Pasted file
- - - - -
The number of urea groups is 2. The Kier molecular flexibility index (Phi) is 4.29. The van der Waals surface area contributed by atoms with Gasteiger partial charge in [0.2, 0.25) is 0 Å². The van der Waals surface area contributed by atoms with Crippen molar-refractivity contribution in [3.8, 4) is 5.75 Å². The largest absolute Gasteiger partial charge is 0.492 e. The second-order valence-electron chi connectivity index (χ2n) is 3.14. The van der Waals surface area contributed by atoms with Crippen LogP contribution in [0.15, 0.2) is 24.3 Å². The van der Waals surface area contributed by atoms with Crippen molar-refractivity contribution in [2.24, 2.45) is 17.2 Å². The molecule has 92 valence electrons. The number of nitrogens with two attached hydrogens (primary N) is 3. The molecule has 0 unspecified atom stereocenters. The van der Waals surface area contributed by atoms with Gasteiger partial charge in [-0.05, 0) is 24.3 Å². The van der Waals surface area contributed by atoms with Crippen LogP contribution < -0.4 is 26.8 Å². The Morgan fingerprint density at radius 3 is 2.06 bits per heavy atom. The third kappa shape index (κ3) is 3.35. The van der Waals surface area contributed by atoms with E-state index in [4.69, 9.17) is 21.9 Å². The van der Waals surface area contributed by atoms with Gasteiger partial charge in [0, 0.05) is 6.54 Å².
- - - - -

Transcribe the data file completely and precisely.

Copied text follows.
The number of urea groups is 2. The Kier molecular flexibility index (Phi) is 4.29. The van der Waals surface area contributed by atoms with Gasteiger partial charge in [0.2, 0.25) is 0 Å². The van der Waals surface area contributed by atoms with Crippen molar-refractivity contribution in [3.8, 4) is 5.75 Å². The largest absolute Gasteiger partial charge is 0.492 e. The second-order valence-electron chi connectivity index (χ2n) is 3.14. The van der Waals surface area contributed by atoms with Crippen LogP contribution in [0.15, 0.2) is 24.3 Å². The van der Waals surface area contributed by atoms with Crippen molar-refractivity contribution in [2.24, 2.45) is 17.2 Å². The molecule has 92 valence electrons. The number of nitrogens with two attached hydrogens (primary N) is 3. The molecule has 0 unspecified atom stereocenters. The van der Waals surface area contributed by atoms with Gasteiger partial charge in [-0.05, 0) is 24.3 Å². The van der Waals surface area contributed by atoms with Crippen LogP contribution < -0.4 is 26.8 Å². The Morgan fingerprint density at radius 3 is 2.06 bits per heavy atom. The third kappa shape index (κ3) is 3.35. The van der Waals surface area contributed by atoms with E-state index in [4.69, 9.17) is 21.9 Å². The van der Waals surface area contributed by atoms with Gasteiger partial charge in [0, 0.05) is 6.54 Å².